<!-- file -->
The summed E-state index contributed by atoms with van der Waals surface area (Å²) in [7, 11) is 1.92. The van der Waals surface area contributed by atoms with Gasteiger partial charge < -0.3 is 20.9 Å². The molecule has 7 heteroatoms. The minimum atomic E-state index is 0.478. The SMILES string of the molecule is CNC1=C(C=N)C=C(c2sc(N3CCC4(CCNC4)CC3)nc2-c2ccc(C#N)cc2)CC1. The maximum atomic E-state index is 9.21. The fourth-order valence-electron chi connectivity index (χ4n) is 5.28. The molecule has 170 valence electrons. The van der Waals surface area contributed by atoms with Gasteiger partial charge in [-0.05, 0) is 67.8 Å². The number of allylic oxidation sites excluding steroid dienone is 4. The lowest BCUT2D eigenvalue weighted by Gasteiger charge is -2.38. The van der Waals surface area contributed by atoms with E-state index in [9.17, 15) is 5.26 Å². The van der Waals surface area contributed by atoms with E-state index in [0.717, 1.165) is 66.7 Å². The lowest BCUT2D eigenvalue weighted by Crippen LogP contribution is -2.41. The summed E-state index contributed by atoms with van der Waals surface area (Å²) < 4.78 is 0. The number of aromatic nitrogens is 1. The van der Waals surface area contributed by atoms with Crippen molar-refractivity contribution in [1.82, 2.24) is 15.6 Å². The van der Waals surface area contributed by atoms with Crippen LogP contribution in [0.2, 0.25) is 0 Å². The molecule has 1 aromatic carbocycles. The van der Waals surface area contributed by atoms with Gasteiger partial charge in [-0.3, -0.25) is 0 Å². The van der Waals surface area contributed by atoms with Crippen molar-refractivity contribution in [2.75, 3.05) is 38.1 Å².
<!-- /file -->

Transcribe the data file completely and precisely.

The summed E-state index contributed by atoms with van der Waals surface area (Å²) in [7, 11) is 1.92. The van der Waals surface area contributed by atoms with Gasteiger partial charge < -0.3 is 20.9 Å². The molecule has 7 heteroatoms. The minimum atomic E-state index is 0.478. The SMILES string of the molecule is CNC1=C(C=N)C=C(c2sc(N3CCC4(CCNC4)CC3)nc2-c2ccc(C#N)cc2)CC1. The maximum atomic E-state index is 9.21. The fourth-order valence-electron chi connectivity index (χ4n) is 5.28. The molecule has 170 valence electrons. The van der Waals surface area contributed by atoms with Gasteiger partial charge in [-0.05, 0) is 67.8 Å². The number of allylic oxidation sites excluding steroid dienone is 4. The lowest BCUT2D eigenvalue weighted by Gasteiger charge is -2.38. The van der Waals surface area contributed by atoms with E-state index in [9.17, 15) is 5.26 Å². The van der Waals surface area contributed by atoms with E-state index in [0.717, 1.165) is 66.7 Å². The lowest BCUT2D eigenvalue weighted by Crippen LogP contribution is -2.41. The summed E-state index contributed by atoms with van der Waals surface area (Å²) < 4.78 is 0. The number of aromatic nitrogens is 1. The van der Waals surface area contributed by atoms with Crippen molar-refractivity contribution in [1.82, 2.24) is 15.6 Å². The van der Waals surface area contributed by atoms with Crippen LogP contribution in [0.2, 0.25) is 0 Å². The molecule has 1 aromatic carbocycles. The van der Waals surface area contributed by atoms with Gasteiger partial charge in [-0.3, -0.25) is 0 Å². The van der Waals surface area contributed by atoms with Crippen molar-refractivity contribution in [2.75, 3.05) is 38.1 Å².